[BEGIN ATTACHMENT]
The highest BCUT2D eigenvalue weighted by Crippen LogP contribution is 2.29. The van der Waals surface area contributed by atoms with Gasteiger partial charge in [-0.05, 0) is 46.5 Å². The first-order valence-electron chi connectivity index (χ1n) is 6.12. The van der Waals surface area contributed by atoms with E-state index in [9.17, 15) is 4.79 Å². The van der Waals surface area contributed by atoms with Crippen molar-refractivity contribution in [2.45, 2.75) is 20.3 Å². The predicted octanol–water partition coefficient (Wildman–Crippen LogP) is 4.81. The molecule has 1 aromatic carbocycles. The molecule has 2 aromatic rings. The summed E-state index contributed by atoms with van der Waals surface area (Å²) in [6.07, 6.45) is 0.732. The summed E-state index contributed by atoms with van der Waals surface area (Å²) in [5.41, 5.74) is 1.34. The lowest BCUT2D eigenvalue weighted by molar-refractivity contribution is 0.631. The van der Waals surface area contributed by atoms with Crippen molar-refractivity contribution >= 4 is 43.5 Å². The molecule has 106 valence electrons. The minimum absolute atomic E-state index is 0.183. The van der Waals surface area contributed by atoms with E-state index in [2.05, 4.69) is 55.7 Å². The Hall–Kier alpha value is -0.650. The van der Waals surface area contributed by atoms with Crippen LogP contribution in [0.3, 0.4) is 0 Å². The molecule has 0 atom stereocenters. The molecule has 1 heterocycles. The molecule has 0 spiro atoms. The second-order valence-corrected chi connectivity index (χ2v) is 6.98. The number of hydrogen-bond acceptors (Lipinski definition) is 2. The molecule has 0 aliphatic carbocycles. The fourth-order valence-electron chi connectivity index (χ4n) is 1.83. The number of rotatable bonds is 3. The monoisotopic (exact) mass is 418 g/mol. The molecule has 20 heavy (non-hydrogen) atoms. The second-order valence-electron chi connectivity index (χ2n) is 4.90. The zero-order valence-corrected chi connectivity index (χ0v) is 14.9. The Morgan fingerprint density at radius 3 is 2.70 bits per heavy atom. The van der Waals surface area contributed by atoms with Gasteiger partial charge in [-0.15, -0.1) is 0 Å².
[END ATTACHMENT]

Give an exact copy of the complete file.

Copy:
The highest BCUT2D eigenvalue weighted by Crippen LogP contribution is 2.29. The van der Waals surface area contributed by atoms with Gasteiger partial charge in [-0.05, 0) is 46.5 Å². The first-order valence-electron chi connectivity index (χ1n) is 6.12. The van der Waals surface area contributed by atoms with E-state index in [9.17, 15) is 4.79 Å². The van der Waals surface area contributed by atoms with Crippen molar-refractivity contribution in [2.45, 2.75) is 20.3 Å². The predicted octanol–water partition coefficient (Wildman–Crippen LogP) is 4.81. The molecule has 1 aromatic carbocycles. The molecule has 2 aromatic rings. The summed E-state index contributed by atoms with van der Waals surface area (Å²) in [6.07, 6.45) is 0.732. The summed E-state index contributed by atoms with van der Waals surface area (Å²) in [5.41, 5.74) is 1.34. The lowest BCUT2D eigenvalue weighted by molar-refractivity contribution is 0.631. The van der Waals surface area contributed by atoms with Crippen molar-refractivity contribution >= 4 is 43.5 Å². The molecule has 106 valence electrons. The minimum absolute atomic E-state index is 0.183. The van der Waals surface area contributed by atoms with E-state index in [2.05, 4.69) is 55.7 Å². The Hall–Kier alpha value is -0.650. The van der Waals surface area contributed by atoms with Crippen LogP contribution in [0.3, 0.4) is 0 Å². The molecule has 0 atom stereocenters. The molecule has 1 heterocycles. The molecule has 0 spiro atoms. The second-order valence-corrected chi connectivity index (χ2v) is 6.98. The number of hydrogen-bond acceptors (Lipinski definition) is 2. The molecule has 0 aliphatic carbocycles. The fourth-order valence-electron chi connectivity index (χ4n) is 1.83. The number of rotatable bonds is 3. The monoisotopic (exact) mass is 418 g/mol. The molecule has 20 heavy (non-hydrogen) atoms. The second-order valence-electron chi connectivity index (χ2n) is 4.90. The zero-order valence-corrected chi connectivity index (χ0v) is 14.9. The Morgan fingerprint density at radius 3 is 2.70 bits per heavy atom. The van der Waals surface area contributed by atoms with Gasteiger partial charge in [-0.15, -0.1) is 0 Å².